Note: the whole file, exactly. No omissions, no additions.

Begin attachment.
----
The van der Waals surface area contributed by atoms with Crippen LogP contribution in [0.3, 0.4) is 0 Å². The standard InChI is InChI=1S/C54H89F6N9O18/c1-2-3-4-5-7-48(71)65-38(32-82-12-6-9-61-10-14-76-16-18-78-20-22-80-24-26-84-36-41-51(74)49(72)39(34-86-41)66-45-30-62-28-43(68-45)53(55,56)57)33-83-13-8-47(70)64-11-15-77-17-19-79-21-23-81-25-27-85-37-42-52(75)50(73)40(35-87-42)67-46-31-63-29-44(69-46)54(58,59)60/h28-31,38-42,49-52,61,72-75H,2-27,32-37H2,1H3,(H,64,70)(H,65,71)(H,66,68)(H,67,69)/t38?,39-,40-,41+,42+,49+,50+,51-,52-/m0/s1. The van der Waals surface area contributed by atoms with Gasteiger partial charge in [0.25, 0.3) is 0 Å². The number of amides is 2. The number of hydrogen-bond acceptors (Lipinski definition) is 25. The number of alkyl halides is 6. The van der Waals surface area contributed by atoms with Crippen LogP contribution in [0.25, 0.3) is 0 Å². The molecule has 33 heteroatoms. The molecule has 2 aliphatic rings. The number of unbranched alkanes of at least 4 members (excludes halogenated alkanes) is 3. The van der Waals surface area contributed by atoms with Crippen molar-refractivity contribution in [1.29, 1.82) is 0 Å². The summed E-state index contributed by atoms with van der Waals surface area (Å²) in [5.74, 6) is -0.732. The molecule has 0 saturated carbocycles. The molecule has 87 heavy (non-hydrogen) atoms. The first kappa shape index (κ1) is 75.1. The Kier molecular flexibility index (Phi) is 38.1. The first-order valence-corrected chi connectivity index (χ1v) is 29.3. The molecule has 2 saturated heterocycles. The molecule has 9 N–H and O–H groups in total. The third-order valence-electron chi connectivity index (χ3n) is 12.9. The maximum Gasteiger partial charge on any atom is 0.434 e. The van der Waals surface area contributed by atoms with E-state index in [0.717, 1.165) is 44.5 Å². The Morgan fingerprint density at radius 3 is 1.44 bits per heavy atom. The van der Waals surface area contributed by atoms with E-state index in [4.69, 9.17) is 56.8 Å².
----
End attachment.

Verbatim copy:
The van der Waals surface area contributed by atoms with Crippen LogP contribution in [0.3, 0.4) is 0 Å². The standard InChI is InChI=1S/C54H89F6N9O18/c1-2-3-4-5-7-48(71)65-38(32-82-12-6-9-61-10-14-76-16-18-78-20-22-80-24-26-84-36-41-51(74)49(72)39(34-86-41)66-45-30-62-28-43(68-45)53(55,56)57)33-83-13-8-47(70)64-11-15-77-17-19-79-21-23-81-25-27-85-37-42-52(75)50(73)40(35-87-42)67-46-31-63-29-44(69-46)54(58,59)60/h28-31,38-42,49-52,61,72-75H,2-27,32-37H2,1H3,(H,64,70)(H,65,71)(H,66,68)(H,67,69)/t38?,39-,40-,41+,42+,49+,50+,51-,52-/m0/s1. The van der Waals surface area contributed by atoms with Gasteiger partial charge in [0.25, 0.3) is 0 Å². The number of amides is 2. The number of hydrogen-bond acceptors (Lipinski definition) is 25. The number of alkyl halides is 6. The van der Waals surface area contributed by atoms with Crippen LogP contribution in [0.25, 0.3) is 0 Å². The molecule has 33 heteroatoms. The molecule has 2 aliphatic rings. The number of unbranched alkanes of at least 4 members (excludes halogenated alkanes) is 3. The van der Waals surface area contributed by atoms with Crippen molar-refractivity contribution in [1.29, 1.82) is 0 Å². The summed E-state index contributed by atoms with van der Waals surface area (Å²) in [5.74, 6) is -0.732. The molecule has 0 saturated carbocycles. The molecule has 87 heavy (non-hydrogen) atoms. The first kappa shape index (κ1) is 75.1. The Kier molecular flexibility index (Phi) is 38.1. The first-order valence-corrected chi connectivity index (χ1v) is 29.3. The molecule has 2 saturated heterocycles. The molecule has 9 N–H and O–H groups in total. The third-order valence-electron chi connectivity index (χ3n) is 12.9. The maximum Gasteiger partial charge on any atom is 0.434 e. The van der Waals surface area contributed by atoms with E-state index in [0.717, 1.165) is 44.5 Å². The Morgan fingerprint density at radius 3 is 1.44 bits per heavy atom. The van der Waals surface area contributed by atoms with E-state index in [4.69, 9.17) is 56.8 Å².